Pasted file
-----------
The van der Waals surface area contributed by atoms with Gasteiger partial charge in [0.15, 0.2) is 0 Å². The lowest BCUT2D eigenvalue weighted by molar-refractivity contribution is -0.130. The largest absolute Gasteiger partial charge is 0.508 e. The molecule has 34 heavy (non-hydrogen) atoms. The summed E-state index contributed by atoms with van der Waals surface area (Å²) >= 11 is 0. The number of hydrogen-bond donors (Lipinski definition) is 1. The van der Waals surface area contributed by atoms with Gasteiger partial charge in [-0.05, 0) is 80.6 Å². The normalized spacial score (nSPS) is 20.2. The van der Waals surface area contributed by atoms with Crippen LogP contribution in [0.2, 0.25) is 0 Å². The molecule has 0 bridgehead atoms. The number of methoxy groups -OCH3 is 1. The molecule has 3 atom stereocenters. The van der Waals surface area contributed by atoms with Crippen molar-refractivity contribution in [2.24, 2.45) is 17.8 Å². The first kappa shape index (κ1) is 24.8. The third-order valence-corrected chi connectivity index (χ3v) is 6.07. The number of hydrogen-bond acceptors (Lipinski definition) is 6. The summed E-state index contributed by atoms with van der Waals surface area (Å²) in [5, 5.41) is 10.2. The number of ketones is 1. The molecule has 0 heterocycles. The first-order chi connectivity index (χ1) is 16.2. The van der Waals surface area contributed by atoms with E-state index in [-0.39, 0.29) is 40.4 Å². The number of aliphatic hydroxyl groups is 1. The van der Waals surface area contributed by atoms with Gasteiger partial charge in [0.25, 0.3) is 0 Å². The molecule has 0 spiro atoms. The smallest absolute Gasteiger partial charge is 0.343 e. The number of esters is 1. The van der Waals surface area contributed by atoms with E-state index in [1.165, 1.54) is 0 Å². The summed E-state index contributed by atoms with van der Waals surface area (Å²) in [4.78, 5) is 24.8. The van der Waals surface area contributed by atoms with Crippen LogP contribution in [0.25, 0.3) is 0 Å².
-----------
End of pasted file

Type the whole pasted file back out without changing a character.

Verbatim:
The van der Waals surface area contributed by atoms with Gasteiger partial charge in [0.15, 0.2) is 0 Å². The lowest BCUT2D eigenvalue weighted by molar-refractivity contribution is -0.130. The largest absolute Gasteiger partial charge is 0.508 e. The molecule has 34 heavy (non-hydrogen) atoms. The summed E-state index contributed by atoms with van der Waals surface area (Å²) >= 11 is 0. The number of hydrogen-bond donors (Lipinski definition) is 1. The van der Waals surface area contributed by atoms with Gasteiger partial charge in [-0.05, 0) is 80.6 Å². The normalized spacial score (nSPS) is 20.2. The van der Waals surface area contributed by atoms with Crippen LogP contribution in [0.2, 0.25) is 0 Å². The molecule has 0 bridgehead atoms. The number of methoxy groups -OCH3 is 1. The molecule has 3 atom stereocenters. The van der Waals surface area contributed by atoms with Crippen molar-refractivity contribution in [2.24, 2.45) is 17.8 Å². The first kappa shape index (κ1) is 24.8. The third-order valence-corrected chi connectivity index (χ3v) is 6.07. The number of hydrogen-bond acceptors (Lipinski definition) is 6. The summed E-state index contributed by atoms with van der Waals surface area (Å²) in [5, 5.41) is 10.2. The number of ketones is 1. The molecule has 0 heterocycles. The first-order chi connectivity index (χ1) is 16.2. The van der Waals surface area contributed by atoms with E-state index in [-0.39, 0.29) is 40.4 Å². The number of aliphatic hydroxyl groups is 1. The van der Waals surface area contributed by atoms with Gasteiger partial charge in [0.25, 0.3) is 0 Å². The molecule has 0 spiro atoms. The smallest absolute Gasteiger partial charge is 0.343 e. The number of esters is 1. The van der Waals surface area contributed by atoms with E-state index in [1.165, 1.54) is 0 Å². The summed E-state index contributed by atoms with van der Waals surface area (Å²) in [4.78, 5) is 24.8. The van der Waals surface area contributed by atoms with Crippen LogP contribution in [0.25, 0.3) is 0 Å².